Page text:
But I was further disheartened when Sarandon turned the event over to audience questions. Most of those who grabbed a microphone used the opportunity to further their personal agendas. More than one aspiring filmmaker wanted to know nothing more than how to get distribution for their work. One even walked down the aisle and laid two copies of her DVD – a short about human trafficking – on the edge of the stage, for the stars to take home. Sarandon got in a plug for her latest movie, Jeff, Who Lives at Home. Moore encouraged people to watch his films, and promoted the theatre he owns in Michigan.

Eventually I had to accept that I alone was squirming in my seat. People had come here to be infotained; this was pretty high-calibre infotainment; therefore, they felt replete. I mean, what is a film festival, if not a groovy venue for self-promotion?

The night before, I attended a party for a thriller that had struggled to find distribution, until the filmmakers figured out how to start it with a bang –they tacked on a new beginning in which a man is shot. After that, several distributors expressed interest. But no one at the party felt perturbed by this. They were simply happy it sold. And why not?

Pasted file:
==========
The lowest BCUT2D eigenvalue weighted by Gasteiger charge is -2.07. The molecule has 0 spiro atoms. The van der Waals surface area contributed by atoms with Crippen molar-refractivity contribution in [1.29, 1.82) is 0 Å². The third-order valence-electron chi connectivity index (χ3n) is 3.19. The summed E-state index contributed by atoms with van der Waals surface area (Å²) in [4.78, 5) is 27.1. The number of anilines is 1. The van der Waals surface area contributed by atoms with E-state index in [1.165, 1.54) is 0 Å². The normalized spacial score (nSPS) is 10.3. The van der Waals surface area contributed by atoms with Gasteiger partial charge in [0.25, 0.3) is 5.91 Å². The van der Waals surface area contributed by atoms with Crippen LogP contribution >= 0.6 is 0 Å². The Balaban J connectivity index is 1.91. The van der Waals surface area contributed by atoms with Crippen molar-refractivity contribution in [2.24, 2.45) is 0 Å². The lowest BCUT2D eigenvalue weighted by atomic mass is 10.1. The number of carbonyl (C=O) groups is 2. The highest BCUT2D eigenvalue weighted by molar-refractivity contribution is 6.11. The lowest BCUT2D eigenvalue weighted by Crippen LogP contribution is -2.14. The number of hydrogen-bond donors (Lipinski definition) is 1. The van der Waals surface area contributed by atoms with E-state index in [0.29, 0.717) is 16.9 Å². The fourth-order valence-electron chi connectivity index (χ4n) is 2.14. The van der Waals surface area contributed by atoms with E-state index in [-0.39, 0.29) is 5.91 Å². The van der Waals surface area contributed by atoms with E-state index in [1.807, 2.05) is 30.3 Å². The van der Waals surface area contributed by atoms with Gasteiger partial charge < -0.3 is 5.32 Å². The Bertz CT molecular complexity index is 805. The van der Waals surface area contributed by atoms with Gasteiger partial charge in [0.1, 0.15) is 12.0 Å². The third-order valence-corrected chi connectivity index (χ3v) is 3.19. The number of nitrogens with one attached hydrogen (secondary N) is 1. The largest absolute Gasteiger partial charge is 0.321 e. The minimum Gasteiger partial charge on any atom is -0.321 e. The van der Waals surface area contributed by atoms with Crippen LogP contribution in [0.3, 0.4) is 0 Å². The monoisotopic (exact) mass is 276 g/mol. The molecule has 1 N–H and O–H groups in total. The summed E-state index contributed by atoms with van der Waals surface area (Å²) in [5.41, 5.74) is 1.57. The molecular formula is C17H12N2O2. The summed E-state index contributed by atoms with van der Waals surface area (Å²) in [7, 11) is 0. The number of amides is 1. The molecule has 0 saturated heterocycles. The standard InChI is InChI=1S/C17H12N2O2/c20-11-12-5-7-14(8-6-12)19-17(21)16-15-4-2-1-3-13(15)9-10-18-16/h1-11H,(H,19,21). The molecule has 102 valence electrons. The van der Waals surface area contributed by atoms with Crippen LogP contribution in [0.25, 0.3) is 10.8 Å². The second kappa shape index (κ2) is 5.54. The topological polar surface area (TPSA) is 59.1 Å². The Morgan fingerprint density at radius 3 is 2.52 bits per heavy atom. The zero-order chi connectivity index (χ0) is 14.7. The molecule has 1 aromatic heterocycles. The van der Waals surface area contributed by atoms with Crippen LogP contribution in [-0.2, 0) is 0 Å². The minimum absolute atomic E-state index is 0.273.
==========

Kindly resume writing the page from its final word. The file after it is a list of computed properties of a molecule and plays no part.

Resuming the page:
Throughout the festival, I watched a number of other dramas whose plots revolved around a young person in an awkward situation who eventually makes a microscopic moral calibration, not so much about how to behave, but about how to “be.” This made me realize two things – first, that “open-ended” dramas are clearly supercool right now; and second, that I can’t always tell where “open-ended” ends and “underdeveloped” or “ill-thought-out” begins. But again, I was in the minority – everyone else was clapping and waving and hugging away.

Then I heard that two Cuban actors, leads in the multi-award-winning Tribeca film Una Noche ( One Night), had landed in Miami en route to the festival, but never made it to New York. Like the characters they play in the film – Cubans who defect to the United States – the actors had vanished, and are presumed to be seeking asylum. (They are Javier Nunez Florian – who shared the award for best actor in a narrative feature – and Anailin de la Rua de la Torre.) As of this writing, their whereabouts remained unknown.

So after five days of nipping around lower Manhattan, this is my take-away: Film festivals are collections of movies, and movies are microcosms of life. Some of them drive you crazy, some fall short, but a precious few can lead to change – change in policy, change in behaviour, change in thought.

At a high point (to me) in the Sarandon interview, Moore said that his greatest moments as a filmmaker have been the ones where he changed his mind. This sentiment was echoed by a female audience member, who stood up and announced that she’d avoided Moore’s doc Fahrenheit 9/11 because she had been in the World Trade Center that September morning, and thought he couldn’t do the subject justice. After hearing him speak today, however, she was willing to watch it. “Mike, I didn’t like you when I was walking in here,” she said. “But I like you now.” Maybe that’s all you can ask of a filmmaker, or a film. Maybe that’s enough.